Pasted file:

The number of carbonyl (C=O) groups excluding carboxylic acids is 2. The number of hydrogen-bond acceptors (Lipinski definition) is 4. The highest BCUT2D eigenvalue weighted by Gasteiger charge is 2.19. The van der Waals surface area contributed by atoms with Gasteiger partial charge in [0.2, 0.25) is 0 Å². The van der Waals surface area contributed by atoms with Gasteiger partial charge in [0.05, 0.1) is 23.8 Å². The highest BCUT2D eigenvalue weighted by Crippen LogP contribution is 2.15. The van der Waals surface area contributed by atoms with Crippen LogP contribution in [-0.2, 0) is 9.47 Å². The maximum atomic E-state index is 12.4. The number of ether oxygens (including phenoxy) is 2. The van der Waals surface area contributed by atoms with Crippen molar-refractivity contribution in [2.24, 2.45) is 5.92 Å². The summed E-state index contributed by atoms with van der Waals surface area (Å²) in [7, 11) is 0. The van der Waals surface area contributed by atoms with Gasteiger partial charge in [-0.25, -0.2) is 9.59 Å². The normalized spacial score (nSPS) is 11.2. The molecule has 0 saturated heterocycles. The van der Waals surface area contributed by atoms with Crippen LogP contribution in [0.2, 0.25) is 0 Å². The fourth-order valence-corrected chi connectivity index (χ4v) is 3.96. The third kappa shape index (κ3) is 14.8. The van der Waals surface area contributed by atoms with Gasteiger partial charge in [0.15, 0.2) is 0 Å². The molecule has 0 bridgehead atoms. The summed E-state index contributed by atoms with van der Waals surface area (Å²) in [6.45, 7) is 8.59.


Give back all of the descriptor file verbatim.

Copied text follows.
The number of carbonyl (C=O) groups excluding carboxylic acids is 2. The number of hydrogen-bond acceptors (Lipinski definition) is 4. The highest BCUT2D eigenvalue weighted by Gasteiger charge is 2.19. The van der Waals surface area contributed by atoms with Gasteiger partial charge in [0.2, 0.25) is 0 Å². The van der Waals surface area contributed by atoms with Gasteiger partial charge in [0.05, 0.1) is 23.8 Å². The highest BCUT2D eigenvalue weighted by Crippen LogP contribution is 2.15. The van der Waals surface area contributed by atoms with Crippen LogP contribution in [-0.2, 0) is 9.47 Å². The maximum atomic E-state index is 12.4. The number of ether oxygens (including phenoxy) is 2. The van der Waals surface area contributed by atoms with Crippen molar-refractivity contribution in [2.24, 2.45) is 5.92 Å². The summed E-state index contributed by atoms with van der Waals surface area (Å²) in [7, 11) is 0. The van der Waals surface area contributed by atoms with Gasteiger partial charge in [-0.25, -0.2) is 9.59 Å². The normalized spacial score (nSPS) is 11.2. The molecule has 0 saturated heterocycles. The van der Waals surface area contributed by atoms with Crippen LogP contribution in [0.2, 0.25) is 0 Å². The fourth-order valence-corrected chi connectivity index (χ4v) is 3.96. The third kappa shape index (κ3) is 14.8. The van der Waals surface area contributed by atoms with Gasteiger partial charge in [0.15, 0.2) is 0 Å². The molecule has 0 bridgehead atoms. The summed E-state index contributed by atoms with van der Waals surface area (Å²) in [6.45, 7) is 8.59.